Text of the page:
Why Some Places in New York Are Unnecessarily Loud

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The Standard Biergarten reached levels of 96 decibels. Photo: futureshape's flickr

For years, Mayor Bloomberg has striven to make New York as safe and healthy as possible. You can't smoke anywhere. You can't serve trans fats. And soon, you won't be able to buy huge, sugary drinks. But Bloomberg has yet to do anything about the not-silent killer: noise. A Times investigation "measured noise levels at 37 restaurants, bars, stores and gyms across the city and found levels that experts said bordered on dangerous at one-third of them." If you've ever had to scream "STELLAAAAA!!!" at a bartender like you were Stanley Kowalski, the fact that some establishments in New York are unnecessarily loud should not come as a surprise. But maybe you didn't realize why certain places play ear-piercing music: It sells more beer.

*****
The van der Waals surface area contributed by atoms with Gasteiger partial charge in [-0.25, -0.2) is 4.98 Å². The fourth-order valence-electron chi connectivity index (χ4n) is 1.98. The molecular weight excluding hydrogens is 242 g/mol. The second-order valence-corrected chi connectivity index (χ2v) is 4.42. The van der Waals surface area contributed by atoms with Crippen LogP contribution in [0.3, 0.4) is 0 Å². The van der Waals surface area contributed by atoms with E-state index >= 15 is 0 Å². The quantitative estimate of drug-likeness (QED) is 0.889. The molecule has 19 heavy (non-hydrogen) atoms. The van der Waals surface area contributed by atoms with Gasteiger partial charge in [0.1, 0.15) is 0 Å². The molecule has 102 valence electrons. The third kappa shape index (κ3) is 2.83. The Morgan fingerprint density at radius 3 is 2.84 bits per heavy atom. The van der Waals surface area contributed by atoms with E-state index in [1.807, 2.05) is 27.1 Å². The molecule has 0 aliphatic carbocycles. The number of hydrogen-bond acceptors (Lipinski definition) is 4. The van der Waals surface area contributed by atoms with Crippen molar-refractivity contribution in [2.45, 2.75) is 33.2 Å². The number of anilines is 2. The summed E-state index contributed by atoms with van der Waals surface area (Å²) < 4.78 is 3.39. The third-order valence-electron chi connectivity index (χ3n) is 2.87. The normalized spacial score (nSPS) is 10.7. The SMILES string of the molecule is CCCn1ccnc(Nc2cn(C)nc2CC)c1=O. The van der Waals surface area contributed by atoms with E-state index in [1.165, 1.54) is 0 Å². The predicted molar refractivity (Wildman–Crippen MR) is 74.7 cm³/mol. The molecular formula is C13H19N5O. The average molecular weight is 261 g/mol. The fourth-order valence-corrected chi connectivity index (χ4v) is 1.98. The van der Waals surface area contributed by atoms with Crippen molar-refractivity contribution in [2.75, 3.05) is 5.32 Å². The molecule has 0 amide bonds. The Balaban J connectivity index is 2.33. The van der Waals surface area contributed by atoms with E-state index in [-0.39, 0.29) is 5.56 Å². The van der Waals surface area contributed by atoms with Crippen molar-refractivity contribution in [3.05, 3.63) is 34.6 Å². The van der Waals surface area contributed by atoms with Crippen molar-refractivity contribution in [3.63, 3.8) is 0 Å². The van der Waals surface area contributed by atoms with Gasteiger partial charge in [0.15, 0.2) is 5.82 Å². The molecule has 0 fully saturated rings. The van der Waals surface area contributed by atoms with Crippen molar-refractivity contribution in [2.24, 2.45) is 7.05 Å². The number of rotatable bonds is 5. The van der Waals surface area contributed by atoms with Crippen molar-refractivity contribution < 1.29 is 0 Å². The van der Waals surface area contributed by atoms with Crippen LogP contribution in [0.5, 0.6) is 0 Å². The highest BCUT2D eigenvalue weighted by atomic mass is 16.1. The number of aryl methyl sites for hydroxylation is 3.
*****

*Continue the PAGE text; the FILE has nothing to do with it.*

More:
Nicolas Gueguen, a professor of behavioral sciences at the Université de Bretagne-Sud in France, reported in the October 2008 edition of the journal Alcoholism: Clinical and Experimental Research that higher volumes led beer drinkers in a bar to imbibe more. When the bar’s music was 72 decibels, people ordered an average of 2.6 drinks and took 14.5 minutes to finish one. But when the volume was turned up to 88 decibels, customers ordered an average of 3.4 drinks and took 11.5 minutes to finish each one.

It also sells more clothes: One retail expert believes that stores such as Abercrombie & Fitch, where volumes were measured at 87 decibels, blast music to keep The Olds away. Parents don't want to go in, so they hand over their credit cards to their kids instead.

Hey, manipulating customers for maximum profit is all part of capitalism. The problem is that working long hours in loud places can cause hearing loss. Which is why we expect Mayor Bloomberg to declare a strict "smooth jazz and inside voices" policy for all New York businesses any day now.